220: Cilla Black, ‘Alfie’

Posted by jeff on Aug 7, 2015 in Rock, Song Of the week
Cilla Black, Burt Bacharach recording 'Alfie'

Cilla Black, Burt Bacharach recording ‘Alfie’

Cilla Black – ‘Alfie’

Starting in the eighth grade, peaking in my sophomore year in college, and schlepping into dodderdom, the eternal question: “How can you judge music? How can you say one song is better than another?”

I’ll tell you how. Listen to Cilla Black’s ‘Alfie’ Listen to a thousand other ladies singing it. Listen to 10,000 other pop hits from the same era. You’ll cease asking the question. It’s engraved in the sky. This is fine, fine music.

The story is as long and twisted as a bolt of Mexican spaghetti after a weekend in the Ankara bus station.

In 1966, Michael Caine was already a star (“The Ipcress File”), a new breed of sex symbol –bespectacled. My mother said I resembled him; but, alas, she was the only female to see that. He was cast as a serial womanizer in a British comedy-drama which presaged the current plague of Generation Y’ers: urban, disengaged, self-serving, sharp and witty, acutely cute.

Cilla Black

Cilla Black

The producers wanted a song as a tie-in to the movie. They convinced Brill Building masters Burt Bacharach and Hal David to try their hand at it, despite the pedestrian name (“Alfie’s a dog’s name.”) For a change, Hal wrote the lyrics first, working from a line in the script: “What’s it all about?” Here’s Burt describing the process and singing it (“my favorite song of ours.”)

B&D wanted their default chanteuse, Dionne Warwick, to sing the song, but the producers wanted a Britte, so when Sandy Shaw turned it down they turned to Liverpudlian Cilla Black, stablemate and childhood friend of Les Beatles under Brian Epstein’s management.

In SoTW 034 I expounded and expanded about Burt Bacharach and Hal David, Dionne Warwick, and their masterpiece ‘Walk On By’.

Burt Bacharach & orchestra, 'Alfie' sessions at Abbey Road Studio One, 1965

Burt Bacharach & orchestra, ‘Alfie’ sessions at Abbey Road Studio One, 1965

Cilla had already had a Bacharach/David hit in the UK, ‘Anyone Who Had a Heart’, a pale imitation of the stunning original Bacharach arrangement for Dionne. She was hesitant, insisting that Bacharach come to England to conduct and play piano, trying to quash the deal. He agreed, and a legendary session of 31 takes with a 48-piece orchestra took place in Studio One at Abbey Road under the direction of Bacharach and George Martin. This clip tells the fascinating story, and is well worth watching.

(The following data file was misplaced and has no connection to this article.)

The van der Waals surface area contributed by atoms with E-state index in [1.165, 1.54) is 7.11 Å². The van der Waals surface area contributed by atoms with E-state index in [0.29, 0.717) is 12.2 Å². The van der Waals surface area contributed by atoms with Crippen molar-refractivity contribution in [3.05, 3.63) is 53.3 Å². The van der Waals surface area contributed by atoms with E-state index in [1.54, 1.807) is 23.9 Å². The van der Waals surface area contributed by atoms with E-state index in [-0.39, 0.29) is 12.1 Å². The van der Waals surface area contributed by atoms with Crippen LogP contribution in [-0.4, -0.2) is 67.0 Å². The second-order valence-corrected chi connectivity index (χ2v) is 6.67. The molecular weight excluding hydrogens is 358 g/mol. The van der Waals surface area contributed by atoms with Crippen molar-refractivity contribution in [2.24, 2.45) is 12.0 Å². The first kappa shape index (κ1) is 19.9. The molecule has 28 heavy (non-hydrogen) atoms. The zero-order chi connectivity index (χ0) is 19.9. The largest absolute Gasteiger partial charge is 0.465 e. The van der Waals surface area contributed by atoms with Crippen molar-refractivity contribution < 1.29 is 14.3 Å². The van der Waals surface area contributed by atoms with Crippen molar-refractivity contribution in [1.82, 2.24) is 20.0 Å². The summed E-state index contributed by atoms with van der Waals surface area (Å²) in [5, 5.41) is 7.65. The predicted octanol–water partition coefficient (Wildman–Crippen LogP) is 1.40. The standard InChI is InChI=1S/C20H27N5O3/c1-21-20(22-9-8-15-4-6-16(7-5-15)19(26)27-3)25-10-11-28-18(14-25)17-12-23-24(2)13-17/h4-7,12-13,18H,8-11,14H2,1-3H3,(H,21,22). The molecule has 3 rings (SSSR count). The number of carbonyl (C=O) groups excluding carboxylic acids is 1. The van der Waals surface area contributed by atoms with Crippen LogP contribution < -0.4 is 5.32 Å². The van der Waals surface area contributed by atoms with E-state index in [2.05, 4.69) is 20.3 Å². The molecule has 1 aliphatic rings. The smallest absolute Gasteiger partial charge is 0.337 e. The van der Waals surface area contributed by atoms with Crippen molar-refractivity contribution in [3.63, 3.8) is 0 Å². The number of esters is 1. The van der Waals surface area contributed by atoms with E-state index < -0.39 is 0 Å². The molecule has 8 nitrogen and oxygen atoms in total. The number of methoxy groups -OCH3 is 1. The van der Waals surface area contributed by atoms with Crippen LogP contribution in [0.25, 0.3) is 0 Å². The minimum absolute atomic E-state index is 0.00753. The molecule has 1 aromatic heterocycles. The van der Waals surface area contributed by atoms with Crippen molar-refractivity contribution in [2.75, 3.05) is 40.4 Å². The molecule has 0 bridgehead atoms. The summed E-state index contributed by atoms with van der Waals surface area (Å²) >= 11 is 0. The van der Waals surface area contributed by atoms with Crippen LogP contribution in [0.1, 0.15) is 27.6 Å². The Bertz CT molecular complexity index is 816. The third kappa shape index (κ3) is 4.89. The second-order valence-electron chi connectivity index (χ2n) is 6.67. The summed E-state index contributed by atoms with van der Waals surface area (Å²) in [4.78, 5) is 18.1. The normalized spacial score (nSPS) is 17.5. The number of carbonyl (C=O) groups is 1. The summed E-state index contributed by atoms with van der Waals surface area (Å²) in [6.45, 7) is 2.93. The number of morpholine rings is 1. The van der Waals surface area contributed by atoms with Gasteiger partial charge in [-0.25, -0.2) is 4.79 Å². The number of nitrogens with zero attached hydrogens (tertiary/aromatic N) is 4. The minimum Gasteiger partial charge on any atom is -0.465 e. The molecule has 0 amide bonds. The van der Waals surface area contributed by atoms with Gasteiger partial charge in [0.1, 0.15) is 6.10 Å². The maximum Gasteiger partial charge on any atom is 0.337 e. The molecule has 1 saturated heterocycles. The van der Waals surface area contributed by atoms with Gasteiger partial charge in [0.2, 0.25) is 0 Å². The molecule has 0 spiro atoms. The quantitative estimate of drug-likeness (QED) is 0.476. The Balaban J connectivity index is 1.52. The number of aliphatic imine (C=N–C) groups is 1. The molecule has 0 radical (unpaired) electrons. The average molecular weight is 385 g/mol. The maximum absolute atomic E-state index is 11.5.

The single was released in January 1966, eight months prior to the opening of the film, essentially intended to promote interest in the upcoming film. It went nowhere in the US, but became a Top Ten hit in the UK.

The director objected to the B&D song being used in the film, feeling it would interfere with the Sonny Rollins jazz score. A compromise was reached in which the song would appear over the closing credits. But!—

Cher singing 'Alfie' on The Smothers Brothers Show

Cher singing ‘Alfie’ on The Smothers Brothers Show

The Suits decided to commission a new version–by young hottie Cher (here in a memorable shocking yellow mini-dress on The Smothers Brothers’ TV show), produced by hubby Sonny (Bono, not Rollins; and not that Bono, but the mayor of Palm Springs—oh, forget it!) which was released as a single in June, and made it up to #32.  Bacharach said laconically that Cher’s version was “different than how I had envisioned it.”

To coplimcate the matter even further—there were at least eight other versions recorded by the time of the movie’s release (August, 1966). I won’t even go into which version was included on which version of the movie soundtrack record.

But little Alfie (the shaggy dog—see the final scene from the movie) keeps going. B&D recorded Dionne singing the song as an afterthought at the end of a session in 1967, hitting #15.

Despite its messy release history, ‘Alfie’ has become one of the most iconic pop hits of the past half century, a song that can stand proudly with the best of the Great American Songbook. It’s been covered by everyone and the kitchen sink, including Stevie Wonder’s knockout harmonica hit version from 1968 (here live with Burt), a lovely version by Barbra Streisand and Whitney Houston.

Paul and Cilla

Paul and Cilla

Somewhat more in my comfort zone, it gives us a rare chance to compare versions by my two favorite pianists: Bill Evans (here from an incredible film of a home performance in Finland, 1969 with Eddie Gomez and Marty Morrell, including a chat on the creative process) and Brad Mehldau (here from an outstanding 2003 bootleg, Jorge Rossy and Larry Grenadier).